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April 2, 2020 (LifeSiteNews) — It is no surprise to any Catholic with a pulse that there are profound differences of opinion about the sacred liturgy. We can see these coming to a head in a memorandum or “clarification” from the Most Reverend Peter Christensen, bishop of Boise, dated February 28 but published only in the latest edition (March 27–April 9) of the Idaho Catholic Register.
In this memo, the prelate tells his presbyterate that (1) they should not consider trustworthy any websites or sources not approved by the Vatican or the USCCB; (2) priests must face the people when celebrating the Novus Ordo; (3) Communion shall be received standing, and no altar rail or prie-dieu is to be set out for the use of the faithful; (4) priests must inform the bishop of any celebration of the “Extraordinary Form,” which is to remain marginal (5); priests must refrain from any “mixing” of the customs of the two forms of the Roman Rite.
There is much that can be said to refute each of these points, but my purpose in the present article is to point out two factual falsehoods in the bishop’s memo. As a scholar, I am particularly concerned that no one, regardless of what position he holds, should resort to falsehoods in making his case. I will not call the two falsehoods “lies” because that implies deliberate intention to deceive. At the same time, ignorance in such matters is a matter of culpability for pastors who have a duty to know what they are talking about.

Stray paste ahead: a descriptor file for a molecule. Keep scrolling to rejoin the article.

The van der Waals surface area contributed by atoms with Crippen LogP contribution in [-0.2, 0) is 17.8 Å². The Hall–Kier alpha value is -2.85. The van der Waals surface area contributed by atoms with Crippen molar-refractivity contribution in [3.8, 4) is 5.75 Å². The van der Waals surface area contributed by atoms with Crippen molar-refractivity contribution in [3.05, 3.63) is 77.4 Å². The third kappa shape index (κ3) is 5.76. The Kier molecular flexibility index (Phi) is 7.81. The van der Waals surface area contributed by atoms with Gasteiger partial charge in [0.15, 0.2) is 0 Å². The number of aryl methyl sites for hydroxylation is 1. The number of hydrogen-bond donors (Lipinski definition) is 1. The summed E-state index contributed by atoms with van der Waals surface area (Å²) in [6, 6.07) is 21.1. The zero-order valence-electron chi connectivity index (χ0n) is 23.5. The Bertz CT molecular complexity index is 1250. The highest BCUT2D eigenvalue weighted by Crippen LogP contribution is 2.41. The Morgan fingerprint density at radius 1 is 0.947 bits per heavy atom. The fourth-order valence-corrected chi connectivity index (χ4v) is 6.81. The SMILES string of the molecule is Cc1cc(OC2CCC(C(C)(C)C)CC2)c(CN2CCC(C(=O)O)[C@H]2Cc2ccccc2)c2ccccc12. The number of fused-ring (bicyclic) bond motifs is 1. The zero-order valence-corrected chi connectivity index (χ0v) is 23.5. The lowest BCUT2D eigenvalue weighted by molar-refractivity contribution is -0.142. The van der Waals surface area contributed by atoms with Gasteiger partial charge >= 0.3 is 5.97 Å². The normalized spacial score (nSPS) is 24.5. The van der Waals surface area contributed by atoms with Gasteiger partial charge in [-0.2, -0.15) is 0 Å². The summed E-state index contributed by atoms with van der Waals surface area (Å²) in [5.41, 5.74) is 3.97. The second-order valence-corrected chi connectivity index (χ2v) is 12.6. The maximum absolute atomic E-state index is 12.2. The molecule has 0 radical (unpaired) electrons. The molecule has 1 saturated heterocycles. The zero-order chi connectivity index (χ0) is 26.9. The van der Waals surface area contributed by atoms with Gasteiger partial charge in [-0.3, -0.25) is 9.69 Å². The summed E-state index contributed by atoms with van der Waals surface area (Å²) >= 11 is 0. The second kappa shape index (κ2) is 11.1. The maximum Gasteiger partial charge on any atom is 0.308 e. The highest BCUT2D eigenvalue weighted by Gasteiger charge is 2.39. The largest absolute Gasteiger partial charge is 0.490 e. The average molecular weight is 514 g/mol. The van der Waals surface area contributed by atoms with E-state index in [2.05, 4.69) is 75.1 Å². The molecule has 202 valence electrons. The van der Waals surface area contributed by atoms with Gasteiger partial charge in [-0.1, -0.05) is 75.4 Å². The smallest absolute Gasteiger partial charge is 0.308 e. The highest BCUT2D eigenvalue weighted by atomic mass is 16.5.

1. The Latin of GIRM 299 has been analyzed by many Latinists who have shown, grammatically, that it either cannot or need not mean what the bishop says it means — and this is important, as he rests his case on the GIRM. A helpful article at Corpus Christi Watershed gathers together various sources on this paragraph. Fr. Zuhlsdorf proposes the following translation:
The main altar should be built separated from the wall, which is useful wherever it is possible, so that it can be easily walked around and a celebration toward the people can be carried out.
Fr. John Hunwicke, a formidable classicist, has proposed this translation:
The High Altar [not, be it observed, every altar] should be constructed away from the wall, so that the option is open [possit] of walking easily around it and using it for Mass facing the people. This [i.e., having the altar free-standing so that the options are open] is desirable wherever possible.
According to further research summarized at Corpus Christi Watershed, the official translation of GIRM 299 on which Bishop Christensen relies is defensible. However, as the same CCW article demonstrates with six arguments (and accompanying documentation), the Congregation for Divine Worship has repeatedly clarified that the ad orientem position is by no means ruled out and remains fully legitimate in the Ordinary Form. Moreover, there are other authoritative sources that suggest the normativity of ad orientem, which leads to a tension between different sources. This larger context points out the serious weakness of Bishop Christensen’s claim that the GIRM is “unambivalent” (he seems to have meant “unambiguous”) on the matter.
2. The bishop’s claim that “[i]t was clearly the mind of the Council that the priest should face the people” is totally unsustainable.